The Fog Movie Review


Oliver Barnfield, Cool Guy/Entertainment Editor

Throughout the Pantheon of living horror movie directors, none is more revered and loved than John Carpenter, creator of great films like Halloween, The Thing, and Escape from New York. e also composes his own soundtracks using cool synth sounds, and his style is very hip nowadays in the age of Stranger Things. His breakthrough movie was, of course, Halloween, which brought the chilling tale of Micheal Myers into the fears of kids and adults everywhere. But his immediate follow up was quite different. It wasn’t a slasher movie. It was a slow, methodical, supernatural horror movie based on ghost stories of long ago. I feel it’s very underrated, and I’d like to share my opinions on this very unique gem.

The movie features an all-star cast of Tom Atkins, Adrienne Barbeau, Hal Holbrook, Psycho star Janet Leigh, her daughter and Halloween scream queen Jamie Lee Curtis, and has a script written by Carpenter and Debra Hill. Many of the characters are named after Carpenter’s friends, with Tom Atkins’s character named Nick Castle, after the guy who played Micheal Myers in Halloween. It’s always fun to find the Easter eggs in this movie, especially his many references to Hitchcock. But what’s the plot? The story-line concerns ghosts who appear in a glowing fog that terrorize the seaside town of Antonio Bay. After we see their separate stories unfold, the different characters come together to fight the ghosts in a nail-biting climax. That’s all I can really say without spoiling the movie for you- you just have to see it for yourself!

The plot is intriguing, yes, but that’s not the best thing about it. The highlight of this movie is undoubtedly its great atmosphere and music. The soundtrack is chilling, with minimalist piano sound and icy synths. This is what truly makes the movie great. The monsters are rarely seen, usually blanketed in a layer of (obviously) fog. This makes them much scarier, in my opinion, and I think it was smart of Carpenter to keep the creatures hidden, especially when the film was relatively low budget. But this fact actually turned quite a few people of the movie, and most people dismissed it as being boring.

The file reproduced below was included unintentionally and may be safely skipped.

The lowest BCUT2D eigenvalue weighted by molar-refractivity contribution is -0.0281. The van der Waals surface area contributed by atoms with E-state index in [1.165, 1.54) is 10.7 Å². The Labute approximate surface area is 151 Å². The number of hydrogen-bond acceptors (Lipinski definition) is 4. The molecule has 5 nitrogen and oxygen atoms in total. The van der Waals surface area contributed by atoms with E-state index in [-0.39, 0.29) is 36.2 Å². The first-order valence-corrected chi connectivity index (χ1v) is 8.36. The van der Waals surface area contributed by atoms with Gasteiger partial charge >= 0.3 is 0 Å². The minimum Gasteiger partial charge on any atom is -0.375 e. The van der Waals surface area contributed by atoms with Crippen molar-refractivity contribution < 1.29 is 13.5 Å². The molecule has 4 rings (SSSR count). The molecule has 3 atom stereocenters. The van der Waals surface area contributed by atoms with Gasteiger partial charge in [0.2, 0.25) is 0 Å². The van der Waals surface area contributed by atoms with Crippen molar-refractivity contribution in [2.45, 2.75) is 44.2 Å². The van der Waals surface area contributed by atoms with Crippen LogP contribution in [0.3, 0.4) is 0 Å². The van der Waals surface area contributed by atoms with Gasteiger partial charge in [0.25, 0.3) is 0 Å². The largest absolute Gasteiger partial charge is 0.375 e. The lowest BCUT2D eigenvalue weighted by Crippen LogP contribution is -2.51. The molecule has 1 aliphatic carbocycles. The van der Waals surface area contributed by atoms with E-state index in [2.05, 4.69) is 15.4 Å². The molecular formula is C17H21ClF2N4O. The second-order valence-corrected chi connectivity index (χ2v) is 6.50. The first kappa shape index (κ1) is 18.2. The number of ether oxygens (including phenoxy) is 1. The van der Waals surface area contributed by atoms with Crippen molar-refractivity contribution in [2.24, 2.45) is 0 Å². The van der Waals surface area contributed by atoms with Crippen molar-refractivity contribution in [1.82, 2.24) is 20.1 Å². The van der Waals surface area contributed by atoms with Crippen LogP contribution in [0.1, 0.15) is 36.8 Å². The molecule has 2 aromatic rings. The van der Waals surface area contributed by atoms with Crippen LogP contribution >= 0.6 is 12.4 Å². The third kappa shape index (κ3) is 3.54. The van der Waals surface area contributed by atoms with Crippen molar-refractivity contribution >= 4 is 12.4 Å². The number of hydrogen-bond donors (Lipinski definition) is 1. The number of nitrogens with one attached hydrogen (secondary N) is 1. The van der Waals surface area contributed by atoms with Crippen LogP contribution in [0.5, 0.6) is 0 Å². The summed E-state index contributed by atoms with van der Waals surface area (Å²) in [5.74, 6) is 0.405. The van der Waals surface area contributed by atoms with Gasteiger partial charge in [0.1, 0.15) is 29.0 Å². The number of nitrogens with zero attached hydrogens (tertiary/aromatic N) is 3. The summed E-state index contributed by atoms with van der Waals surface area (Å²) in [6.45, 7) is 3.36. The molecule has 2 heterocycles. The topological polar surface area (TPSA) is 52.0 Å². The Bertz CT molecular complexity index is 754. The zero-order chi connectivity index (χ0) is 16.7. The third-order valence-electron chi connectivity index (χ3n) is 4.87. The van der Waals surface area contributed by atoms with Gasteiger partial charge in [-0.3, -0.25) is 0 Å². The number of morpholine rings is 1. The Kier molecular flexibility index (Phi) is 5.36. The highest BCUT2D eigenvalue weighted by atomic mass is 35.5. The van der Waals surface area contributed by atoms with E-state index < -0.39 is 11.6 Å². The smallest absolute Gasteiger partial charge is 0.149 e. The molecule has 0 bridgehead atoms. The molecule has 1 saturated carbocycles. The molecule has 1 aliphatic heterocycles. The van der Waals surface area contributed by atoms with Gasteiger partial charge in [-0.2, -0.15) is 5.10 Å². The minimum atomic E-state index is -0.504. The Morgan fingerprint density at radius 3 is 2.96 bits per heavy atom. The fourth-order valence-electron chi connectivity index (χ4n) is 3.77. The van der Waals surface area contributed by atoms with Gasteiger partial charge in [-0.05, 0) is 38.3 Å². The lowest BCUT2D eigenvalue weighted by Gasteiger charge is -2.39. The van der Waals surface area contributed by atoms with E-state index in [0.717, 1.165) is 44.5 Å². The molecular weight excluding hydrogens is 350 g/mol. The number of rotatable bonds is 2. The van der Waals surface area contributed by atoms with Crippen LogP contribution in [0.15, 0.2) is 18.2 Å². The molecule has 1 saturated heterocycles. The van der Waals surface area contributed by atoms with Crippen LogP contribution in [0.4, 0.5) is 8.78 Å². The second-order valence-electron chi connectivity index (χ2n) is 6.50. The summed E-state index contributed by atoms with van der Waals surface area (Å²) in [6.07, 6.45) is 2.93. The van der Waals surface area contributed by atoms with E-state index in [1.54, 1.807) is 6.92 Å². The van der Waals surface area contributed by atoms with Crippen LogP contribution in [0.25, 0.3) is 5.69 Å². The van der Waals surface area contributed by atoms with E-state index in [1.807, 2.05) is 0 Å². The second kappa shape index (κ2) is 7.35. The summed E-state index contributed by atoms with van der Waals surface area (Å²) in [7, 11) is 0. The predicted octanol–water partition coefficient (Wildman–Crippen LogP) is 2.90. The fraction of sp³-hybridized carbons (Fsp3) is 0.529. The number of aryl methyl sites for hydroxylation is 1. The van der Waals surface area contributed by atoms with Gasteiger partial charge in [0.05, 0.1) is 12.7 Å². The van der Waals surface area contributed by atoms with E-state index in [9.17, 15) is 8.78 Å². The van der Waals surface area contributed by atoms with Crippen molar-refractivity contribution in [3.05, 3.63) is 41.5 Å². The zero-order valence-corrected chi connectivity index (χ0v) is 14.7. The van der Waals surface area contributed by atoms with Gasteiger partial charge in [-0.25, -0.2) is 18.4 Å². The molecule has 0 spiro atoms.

Infographic by Branton Greenberg

But dismissing it as such is unfair. Carpenter set out to make a slow burn supernatural thriller, in the style of 50s monster flicks. It just wasn’t what the public was expecting from the guy who made Halloween.

My only real problem with the movie is its predictability. You know someone will die when the fog shows up, usually being killed by the pirate ghost’s hook. This formula can get tiring, but Carpenter (thankfully) doesn’t use this tactic very often. Only 5 people are killed in the movie. But at the same time, this is a little disappointing. We never see the fog’s effect on the town. We only see the rest of Antonio Bay’s inhabitants at the beginning. Take Stephen King’s book Salem’s Lot, which is similar to this movie in lots of ways. We see the townsfolk get terrorized by the vampires throughout the book. By the end, we see the town, devastated and destroyed. Everyone has been reduced to a creature of the night. We feel the change and how it has affected the town. Luckily, the actors elevate the tight cast of characters somewhat. Tom Atkins and Jamie Lee Curtis are fine and do a decent job as the “investigators”, although their characters are somewhat flat. Janet Leigh is upbeat and sprightly as the town’s matriarch, and although her screen-time is somewhat lacking, she gives an excellent performance despite her age. Adrienne Barbeau is convincing as the sultry radio DJ, but the highlight of the movie is Hal Holbrook. Playing a wary priest, his character, with his deep ties to the town’s past, is easily the most interesting.

Overall, The Fog is a great movie for a spooky Halloween night and for anyone who enjoys slow-burn horror. Check it out!